Any additional comments?
I first discovered this entire series as a child and loved them then. Listening to them as an adult, I find them even more remarkable. However, this particular edition (or at least my download) of All Things Wise and Wonderful has a major flaw. It seems that at some point, the dvds the Audible edition was created from was put out of order. The end of the book occurs about an hour or so before the recording actually ends. I suspect that a single dvd was placed out of order.
Other than that, these are remarkable stories about fascinating people and animals. I highly recommend them.
13 of 13 people found this review helpful
The chartered Zarathustra Company had it all their way. Their charter was for a Class III uninhabited planet, which Zarathustra was, and it meant they owned the planet lock stock and barrel. They exploited it, developed it and reaped the huge profits from it without interference from the Colonial Government. Then Jack Holloway, a sunstone prospector, appeared on the scene with his family of Fuzzies and the passionate conviction that they were not cute animals but little people.
Would you recommend this book to a friend? Why or why not?
One of my all time favorite Golden Age novels that I've recommended to friends many times.
What didn’t you like about Peter Ganim’s performance?
Mechanical and droning. He does his best with the accents, but this was a very difficult listen because at least 70% of the book sounded like it was read by a robot.
Any additional comments?
This is a fantastic book that is one of my all time favorites. Unfortunately, Mr. Ganim's performance is at best poor. He does his best with a limited range of accents, but his style of mechanically reading in a monotone, droning voice is incredibly distracting and really detracts from a wonderful story that is filled with all sorts of emotional moments.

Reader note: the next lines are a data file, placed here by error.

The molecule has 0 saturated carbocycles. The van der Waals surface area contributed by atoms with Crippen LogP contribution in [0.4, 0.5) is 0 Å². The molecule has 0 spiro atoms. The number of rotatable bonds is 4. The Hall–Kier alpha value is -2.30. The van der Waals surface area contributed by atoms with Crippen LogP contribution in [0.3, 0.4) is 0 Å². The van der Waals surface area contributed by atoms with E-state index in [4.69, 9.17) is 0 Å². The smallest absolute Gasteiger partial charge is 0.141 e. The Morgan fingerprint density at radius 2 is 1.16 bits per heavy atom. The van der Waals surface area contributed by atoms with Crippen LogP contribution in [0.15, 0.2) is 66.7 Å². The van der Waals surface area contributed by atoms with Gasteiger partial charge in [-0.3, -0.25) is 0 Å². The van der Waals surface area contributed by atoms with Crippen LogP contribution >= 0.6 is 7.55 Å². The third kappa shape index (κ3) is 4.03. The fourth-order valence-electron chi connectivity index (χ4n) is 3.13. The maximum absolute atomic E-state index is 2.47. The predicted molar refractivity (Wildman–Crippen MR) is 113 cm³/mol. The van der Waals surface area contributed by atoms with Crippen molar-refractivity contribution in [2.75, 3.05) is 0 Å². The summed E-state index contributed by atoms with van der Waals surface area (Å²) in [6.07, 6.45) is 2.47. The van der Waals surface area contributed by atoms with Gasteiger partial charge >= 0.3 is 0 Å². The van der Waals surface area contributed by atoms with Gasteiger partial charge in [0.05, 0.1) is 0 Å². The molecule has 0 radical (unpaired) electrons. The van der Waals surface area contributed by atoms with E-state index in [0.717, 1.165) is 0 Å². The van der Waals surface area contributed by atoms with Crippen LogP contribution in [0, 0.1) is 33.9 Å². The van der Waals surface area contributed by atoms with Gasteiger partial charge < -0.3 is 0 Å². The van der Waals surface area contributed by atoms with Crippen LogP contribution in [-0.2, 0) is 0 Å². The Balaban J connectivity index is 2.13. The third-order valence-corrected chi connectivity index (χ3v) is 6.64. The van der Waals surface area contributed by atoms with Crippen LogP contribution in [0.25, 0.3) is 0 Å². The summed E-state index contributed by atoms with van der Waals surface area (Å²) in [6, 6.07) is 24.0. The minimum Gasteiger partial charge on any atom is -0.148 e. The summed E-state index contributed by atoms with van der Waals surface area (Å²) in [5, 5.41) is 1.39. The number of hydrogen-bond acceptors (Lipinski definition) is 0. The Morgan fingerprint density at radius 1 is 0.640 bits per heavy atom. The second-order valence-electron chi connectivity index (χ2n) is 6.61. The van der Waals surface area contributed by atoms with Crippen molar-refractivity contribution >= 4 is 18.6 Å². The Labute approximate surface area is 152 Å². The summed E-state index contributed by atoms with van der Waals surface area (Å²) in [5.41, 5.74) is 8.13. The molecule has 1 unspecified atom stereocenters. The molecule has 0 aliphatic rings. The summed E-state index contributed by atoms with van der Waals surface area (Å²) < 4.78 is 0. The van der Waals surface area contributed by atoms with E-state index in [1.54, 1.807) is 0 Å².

4 of 4 people found this review helpful
Kris Longknife is a daughter of privilege, born to money and power. Her father is the prime minister of her home planet, her mother the consummate politician's wife. She's been raised only to be beautiful and marry well. But the heritage of the military Longknifes courses through Kris' blood - and, against her parents' objections, she enlists in the Marines.
Over the last 2-3 months, I listened to the entire 8 book series (and more are coming). I actually own these in book form as well, and regardless of the format, this is good brain candy. These adventures of Kris Longknife don't make you think, raise questions about morality or do anything but provide a pleasant diversion from life.
That being said, these audiobooks have a major flaw. Miss Pearlman has a pleasant enough voice and does a better and better job of presenting these books the further along in the series she goes. However, she also has two rather distracting flaws in her performance. Throughout all 8 novels, she regularly presents the wrong voice for a character, particularly using Jack's voice in place of Kris' quite frequently. The other problem I have might more fairly be described as a personal preference. Particularly in the early novels, Miss Pearlman regularly slips into a sort of children's storytelling cadence during the exposition. Its jarring to be hearing about a battle, when the rhythms of her voice sound almost fairytalish.
22 of 23 people found this review helpful